MONTREAL — Federal NDP leadership hopefuls showcased their language skills on Sunday as they squared off in French-language debate in Montreal.
Manitoba MP Niki Ashton, Quebec MP Guy Caron and Ontario MP Charlie Angus and Ontario legislature member Jagmeet Singh debated in a province where the NDP is looking to regain some of the votes it lost in the last federal election.
Early questions focused on the wave of asylum seekers crossing from the United States, the government role in supporting the province’s aerospace industry, and Premier Philippe Couillard’s plan to restart cross-country discussions on Quebec’s role in Canada.
On the latter, Caron and Singh both accused Prime Minister Justin Trudeau of “slamming the door” on the province by rejecting any possibility of re-opening the constitution.
Angus also criticized the prime minister and said he would work to have Quebec sign the document, while Ashton added that any constitutional discussions must also include Canada’s Indigenous peoples.
The candidates were also asked to wade into the province’s ongoing debate over religion and identity.
All four tread carefully as they were asked to comment Quebec government’s proposed Bill 62, legislation that sets guidelines for accommodating religious requests in Quebec.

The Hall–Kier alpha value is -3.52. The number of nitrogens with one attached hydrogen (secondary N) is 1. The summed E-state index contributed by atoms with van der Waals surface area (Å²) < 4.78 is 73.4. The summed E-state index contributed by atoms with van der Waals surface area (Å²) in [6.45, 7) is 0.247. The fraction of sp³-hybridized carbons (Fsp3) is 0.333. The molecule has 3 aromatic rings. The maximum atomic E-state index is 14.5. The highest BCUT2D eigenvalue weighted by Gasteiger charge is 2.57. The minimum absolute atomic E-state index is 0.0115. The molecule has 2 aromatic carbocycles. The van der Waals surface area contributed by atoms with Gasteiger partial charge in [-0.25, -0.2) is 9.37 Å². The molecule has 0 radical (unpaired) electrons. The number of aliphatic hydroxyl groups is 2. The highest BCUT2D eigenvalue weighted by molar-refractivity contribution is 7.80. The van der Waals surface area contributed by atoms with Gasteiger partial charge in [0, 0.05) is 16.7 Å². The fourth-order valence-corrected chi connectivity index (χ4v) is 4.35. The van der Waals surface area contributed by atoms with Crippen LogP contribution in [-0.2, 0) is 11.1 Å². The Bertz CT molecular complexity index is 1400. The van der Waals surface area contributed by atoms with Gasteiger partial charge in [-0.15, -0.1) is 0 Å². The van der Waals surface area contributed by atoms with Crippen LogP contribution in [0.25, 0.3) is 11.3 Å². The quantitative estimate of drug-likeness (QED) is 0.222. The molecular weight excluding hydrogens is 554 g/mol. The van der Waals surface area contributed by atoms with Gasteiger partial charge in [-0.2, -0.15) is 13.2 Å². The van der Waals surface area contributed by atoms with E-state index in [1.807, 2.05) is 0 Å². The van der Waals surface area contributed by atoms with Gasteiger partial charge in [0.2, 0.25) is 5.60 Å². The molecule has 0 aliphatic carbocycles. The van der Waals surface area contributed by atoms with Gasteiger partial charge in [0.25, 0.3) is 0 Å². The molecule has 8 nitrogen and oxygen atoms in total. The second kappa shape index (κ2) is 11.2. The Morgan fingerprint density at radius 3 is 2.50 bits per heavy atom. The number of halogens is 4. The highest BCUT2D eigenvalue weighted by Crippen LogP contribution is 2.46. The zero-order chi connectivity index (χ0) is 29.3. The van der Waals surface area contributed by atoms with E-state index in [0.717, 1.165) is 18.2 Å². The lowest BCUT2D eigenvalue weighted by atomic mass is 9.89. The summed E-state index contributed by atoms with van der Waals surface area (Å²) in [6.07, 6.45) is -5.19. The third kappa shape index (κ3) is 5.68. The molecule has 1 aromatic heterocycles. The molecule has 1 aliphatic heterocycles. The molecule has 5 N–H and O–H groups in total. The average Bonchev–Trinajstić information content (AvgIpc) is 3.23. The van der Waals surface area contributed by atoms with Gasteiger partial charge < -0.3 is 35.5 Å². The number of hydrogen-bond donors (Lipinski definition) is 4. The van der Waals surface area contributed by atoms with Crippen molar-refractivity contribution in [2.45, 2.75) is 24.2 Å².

The bill attempts to enshrine into law the policy that all people giving or receiving a service from the state must do so with their face uncovered.
Caron said it was important to fight racism and Islamophobia, but also stressed the importance of allowing Quebec to choose its own path.
“Our secularism should be a reflection of us as Canadians: progressive and inclusive,” he said in his opening statement.
“Rejecting secularism because we believe it’s just racism is fundamentally misunderstanding Quebec.”
Singh, who has said he is against the bill, said he doesn’t believe the state should be able to dictate what people wear but believes the province has laws in place to ensure rights are protected.
Ashton and Angus also disagreed with the idea that the state should be able to dictate what a person wears but refrained from criticizing the Quebec government.
“It’s absolutely essential that we stand up for humans rights and the people’s freedom. It’s also important we respect Quebec,” Ashton said.
Angus expressed a similar sentiment, saying it was important to understand’s Quebec’s fight for the separation of church and state during the quiet revolution of the 1960s and respect the conversation occurring on collective versus individual rights.
Caron is the race’s only francophone, while Singh, Ashton and Angus all demonstrated various levels of proficiency in their second language.
During the debate all three expressed themselves fluently, with Singh and Angus occasionally having to search for words.
The candidates will be looking to make an impression in Quebec, where support for the NDP fell in the last federal election after helping to vault the party to official Opposition status during the “orange wave” in the 2011 vote.
The NDP currently holds 16 seats in Quebec — well below the 59 it claimed in its historic breakthrough in the province in 2011 under Jack Layton’s leadership.
Members of the NDP will vote for the successor to outgoing leader Thomas Mulcair on Sept. 18.